Winter health tips
- If your child suffers from winter nosebleeds, try using a cold air humidifier in the bedroom at night. Saline nose drops may help keep tissues moist. If bleeding is severe or recurrent, consult your pediatrician.
- Bathing two or three times a week is usually enough for an infant's first year. More frequent baths may dry out the skin, especially during the winter.
- Cold weather does not cause colds or flu, but the viruses that cause them tend to be more common in the winter, when children are in school and in closer contact with each other. Wash hands frequently and teach your child to sneeze or cough into her elbow to help reduce their spread.
- Make sure children 6 to 23 months, as well as those with chronic illnesses including asthma, get the yearly influenza vaccine to reduce their risk of catching the flu.
Dressing your child for the weather
- Dress infants and children warmly for outdoor activities. Several thin layers will keep them dry and warm. Clothing should consist of thermal long johns, turtlenecks, one or two shirts, pants, sweater, coat, warm socks, boots, gloves or mittens and a hat.
- Dress older babies and young children in one more layer of clothing than an adult would wear in the same conditions.
- For infants' sleep environments, avoid loose bedding such as blankets, quilts, pillows and sheepskins, since they can contribute to Sudden Infant Death Syndrome (SIDS). One-piece sleepers are safer. If a blanket must be used to keep a sleeping infant warm, tuck it in around the crib mattress, reaching only as far as your baby's chest, so the infant's face is less likely to become covered by bedding.
Winter Sports and Activities
For all winter sports and activities, make sure your children are dressed for the weather. Also remember to apply sunscreen to your child's exposed skin since the sun's rays can still cause sunburn, especially when they reflect off the snow and at high altitudes. Set reasonable time limits on outdoor play and have your children come inside periodically to warm up. Follow the specific safety rules for each winter activity:
- Let children skate only on approved surfaces with solid ice. Check for signs posted by local police or recreation departments or call your local police department to find out which areas have been approved. Warn your children to avoid lakes and ponds, where they might fall through the ice.
- Advise your children to never skate alone, always skate in the same direction as the crowd, avoid darting across the ice and to not chew gum or eat candy.
- Supervise children. Keep young children separated from older ones.
- Make sure sledding slopes are away from motor vehicles, not overcrowded, free of obstructions like fire hydrants or fences, covered in snow not ice, not too steep (a slope of less than 30 degrees) and end with a flat runoff.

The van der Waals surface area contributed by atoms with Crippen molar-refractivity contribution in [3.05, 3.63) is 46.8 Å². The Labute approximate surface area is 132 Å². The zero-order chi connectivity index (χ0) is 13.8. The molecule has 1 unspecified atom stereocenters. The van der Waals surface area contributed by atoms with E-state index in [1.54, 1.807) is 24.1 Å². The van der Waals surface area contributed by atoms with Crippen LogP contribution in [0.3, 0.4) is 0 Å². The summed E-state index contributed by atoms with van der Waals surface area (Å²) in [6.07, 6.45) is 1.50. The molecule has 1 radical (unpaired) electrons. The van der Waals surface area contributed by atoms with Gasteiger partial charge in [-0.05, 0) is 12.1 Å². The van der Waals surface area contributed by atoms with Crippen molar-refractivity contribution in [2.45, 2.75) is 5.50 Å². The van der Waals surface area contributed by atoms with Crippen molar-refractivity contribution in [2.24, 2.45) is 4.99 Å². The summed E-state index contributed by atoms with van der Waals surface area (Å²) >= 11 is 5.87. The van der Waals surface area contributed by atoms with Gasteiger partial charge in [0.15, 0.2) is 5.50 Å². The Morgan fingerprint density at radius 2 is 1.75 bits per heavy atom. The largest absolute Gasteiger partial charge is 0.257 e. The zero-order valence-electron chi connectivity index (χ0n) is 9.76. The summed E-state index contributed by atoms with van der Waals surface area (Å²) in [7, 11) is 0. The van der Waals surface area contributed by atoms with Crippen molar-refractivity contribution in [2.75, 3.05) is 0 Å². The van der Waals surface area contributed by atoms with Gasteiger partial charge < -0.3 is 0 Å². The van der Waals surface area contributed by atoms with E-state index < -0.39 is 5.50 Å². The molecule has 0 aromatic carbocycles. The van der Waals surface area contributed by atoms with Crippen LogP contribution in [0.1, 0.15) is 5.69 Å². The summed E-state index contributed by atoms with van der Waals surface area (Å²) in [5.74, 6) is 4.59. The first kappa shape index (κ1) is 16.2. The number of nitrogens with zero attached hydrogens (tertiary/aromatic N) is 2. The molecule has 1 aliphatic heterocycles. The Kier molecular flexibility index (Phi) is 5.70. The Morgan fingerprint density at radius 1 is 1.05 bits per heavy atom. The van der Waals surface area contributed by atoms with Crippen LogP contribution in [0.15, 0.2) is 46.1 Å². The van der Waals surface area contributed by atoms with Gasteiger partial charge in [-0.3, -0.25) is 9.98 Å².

- Use sleds that can be steered rather than snow disks or inner tubes. Make sure sleds are structurally sound and free of sharp edges and splinters, and the steering mechanism is well lubricated.
- Sled feet first and sitting up, instead of head first and lying down, to help prevent head injuries.
Snow Skiing and Snowboarding
- A qualified instructor in a program designed for children should teach youngsters. Children should be at least 7 to snowboard.
- Make sure children have safe equipment: an approved helmet and properly fitting equipment with safety bindings adjusted at least every year. Snowboarders should wear gloves with built-in wrist guards.
- Make sure young children are always supervised by an adult when skiing or snowboarding. Older children's need for adult supervision depends on their maturity and skill. If they are not with an adult, they should be accompanied by a friend and warned to never ski or snowboard alone.
- Advise children to always stay on marked slopes, choose slopes that fit their ability and experience and avoid overcrowded slopes.
- Children under 16 should not operate snowmobiles and children under 6 should never ride on them.
- Never snowmobile alone.
- Wear goggles and a safety helmet approved for use on motorized vehicles like motorcycles.
- Travel at safe speeds.
- Never use alcohol or other drugs before or during snowmobiling.
- Stay on marked trails, away from roads, water, railroads and pedestrians.
- Do not use a snowmobile to pull a sled or skiers.
Recognizing the danger signs of severe cold
- Hypothermia develops when a child's temperature falls below normal due to exposure to cold. It can happen when a child plays outdoors in extremely cold weather without proper clothing or when his clothes become wet.
- As hypothermia sets in the child may shiver and become lethargic and clumsy. His speech may become slurred and his body temperature will fall.
- If you suspect your child is hypothermic, call 911 at once. Until help arrives, take the child indoors, remove any wet clothing and wrap him in blankets or warm clothes.
- Frostbite happens when the skin and outer tissues become frozen. It happens most frequently on the fingers, toes, ears and nose. They may become pale, gray and blistered, and the child may complain that his skin burns or feels numb.
- If frostbite occurs, bring the child indoors and place the frostbitten parts of his body in warm (not hot) water. Warm washcloths may be applied to frostbitten nose, ears and lips.
- Do not rub the frozen areas.
- After a few minutes, dry and cover him with clothing or blankets. Give him something warm to drink.
- If the numbness continues for more than a few minutes, call your doctor.
Remember to follow the above precautions for a safe and fun winter.
Our parenting advice is given as suggestions only. We recommend you also consult your healthcare provider, and urge you to contact them immediately if your question is urgent or about a medical condition.